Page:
Residents of Sag Harbor can now dispose of unwanted medications at their local pharmacy. Robert Chaloner, president and CEO of Southampton Hospital, announced sponsorship to create a pharmaceutical receptacle at Sag Harbor Pharmacy. The program was created in order for citizens to dispose of their prescription drugs properly so that they don't end up in drinking water, Chaloner said. Pharmacy owner Jeff Yohai said it will also help prescription drug abuse.
Prescription drug addiction is gaining prevalence. According to www.ncadd.org, prescription drugs are the third most commonly abused substance behind alcohol and marijuana. Prescription drug abuse can be defined as the consumption of any prescription drugs in a manner not prescribed by the doctor. Some examples of meds that are routinely abused are opioids and stimulants.
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Opioids are used for pain relief. An example of an opioid is morphine. The danger with morphine is that it is highly addictive. Within two weeks of usage, the body becomes habituated to opiates, thus making it a very difficult drug to stop taking. While morphine may be prescribed in the first instance for a valid purpose, extended usage outside of what the doctor ordered, is the first sign of addiction to it. Morphine can give the user feelings of euphoria and extreme relaxation. For those suffering times of stress, it can act as a means of escape. The addiction to morphine is so strong however, that the user may find that it takes over their life. Relationships and work may suffer as a result. There are a multitude of unpleasant side effects attached to continuous morphine usage. Some examples are listed below -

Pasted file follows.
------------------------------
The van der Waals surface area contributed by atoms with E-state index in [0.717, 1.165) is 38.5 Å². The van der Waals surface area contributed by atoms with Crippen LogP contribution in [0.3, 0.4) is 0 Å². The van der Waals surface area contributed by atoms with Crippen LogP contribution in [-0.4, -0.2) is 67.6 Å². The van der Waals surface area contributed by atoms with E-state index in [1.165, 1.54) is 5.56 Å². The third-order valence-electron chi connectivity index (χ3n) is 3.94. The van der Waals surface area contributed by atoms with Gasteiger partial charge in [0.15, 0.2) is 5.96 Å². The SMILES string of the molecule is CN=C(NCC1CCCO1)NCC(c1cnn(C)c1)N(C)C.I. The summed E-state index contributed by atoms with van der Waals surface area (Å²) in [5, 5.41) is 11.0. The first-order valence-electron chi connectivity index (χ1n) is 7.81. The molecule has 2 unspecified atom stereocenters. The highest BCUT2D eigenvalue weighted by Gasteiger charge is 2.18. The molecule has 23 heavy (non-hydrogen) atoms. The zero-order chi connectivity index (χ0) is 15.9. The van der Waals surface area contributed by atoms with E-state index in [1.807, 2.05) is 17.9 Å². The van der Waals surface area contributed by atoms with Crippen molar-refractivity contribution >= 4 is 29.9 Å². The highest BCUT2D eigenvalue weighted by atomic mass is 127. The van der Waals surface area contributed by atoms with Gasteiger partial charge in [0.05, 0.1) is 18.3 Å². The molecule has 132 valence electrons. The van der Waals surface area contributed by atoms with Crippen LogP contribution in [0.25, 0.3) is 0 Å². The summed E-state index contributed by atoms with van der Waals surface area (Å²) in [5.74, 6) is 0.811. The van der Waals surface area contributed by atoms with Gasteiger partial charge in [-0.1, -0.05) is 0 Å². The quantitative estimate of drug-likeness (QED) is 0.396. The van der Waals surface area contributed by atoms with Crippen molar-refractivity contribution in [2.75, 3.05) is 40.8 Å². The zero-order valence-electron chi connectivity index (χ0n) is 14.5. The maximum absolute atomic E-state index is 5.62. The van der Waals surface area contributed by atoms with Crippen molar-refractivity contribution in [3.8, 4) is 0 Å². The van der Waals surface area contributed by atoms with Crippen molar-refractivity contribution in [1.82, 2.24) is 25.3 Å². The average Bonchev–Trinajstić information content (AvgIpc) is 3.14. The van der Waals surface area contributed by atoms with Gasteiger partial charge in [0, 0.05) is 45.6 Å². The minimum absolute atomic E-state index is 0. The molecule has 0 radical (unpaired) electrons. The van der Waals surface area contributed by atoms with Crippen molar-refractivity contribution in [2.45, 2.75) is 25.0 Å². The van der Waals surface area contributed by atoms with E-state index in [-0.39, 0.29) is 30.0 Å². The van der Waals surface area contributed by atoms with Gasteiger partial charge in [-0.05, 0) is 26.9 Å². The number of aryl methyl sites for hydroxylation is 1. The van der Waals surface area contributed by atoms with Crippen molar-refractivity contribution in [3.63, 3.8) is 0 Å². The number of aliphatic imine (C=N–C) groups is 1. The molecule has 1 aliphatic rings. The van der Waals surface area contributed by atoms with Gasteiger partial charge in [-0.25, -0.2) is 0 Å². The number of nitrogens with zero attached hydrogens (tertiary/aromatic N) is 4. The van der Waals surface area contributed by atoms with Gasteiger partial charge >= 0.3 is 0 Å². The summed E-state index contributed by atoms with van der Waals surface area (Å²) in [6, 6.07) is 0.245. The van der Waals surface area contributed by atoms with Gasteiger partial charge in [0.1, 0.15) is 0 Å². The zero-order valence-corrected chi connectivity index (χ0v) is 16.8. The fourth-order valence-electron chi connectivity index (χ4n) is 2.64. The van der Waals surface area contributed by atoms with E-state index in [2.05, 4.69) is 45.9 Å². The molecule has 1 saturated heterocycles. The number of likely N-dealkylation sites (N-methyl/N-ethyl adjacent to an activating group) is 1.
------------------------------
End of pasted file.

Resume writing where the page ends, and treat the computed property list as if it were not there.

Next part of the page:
- Slowed breathing
- Slowed breathing
Ongoing usage results in the user developing a very difficult addiction to break. The withdrawal symptoms are horrendous with the user experiencing the following -
- Muscle and bone pain
Don't let prescription drug abuse take over your life. Call a New York City rehab center and attend a New York City Area of Narcotics Anonymous meeting (http://nycna.org/) to form lifelong bonds with fellow and recovering addicts.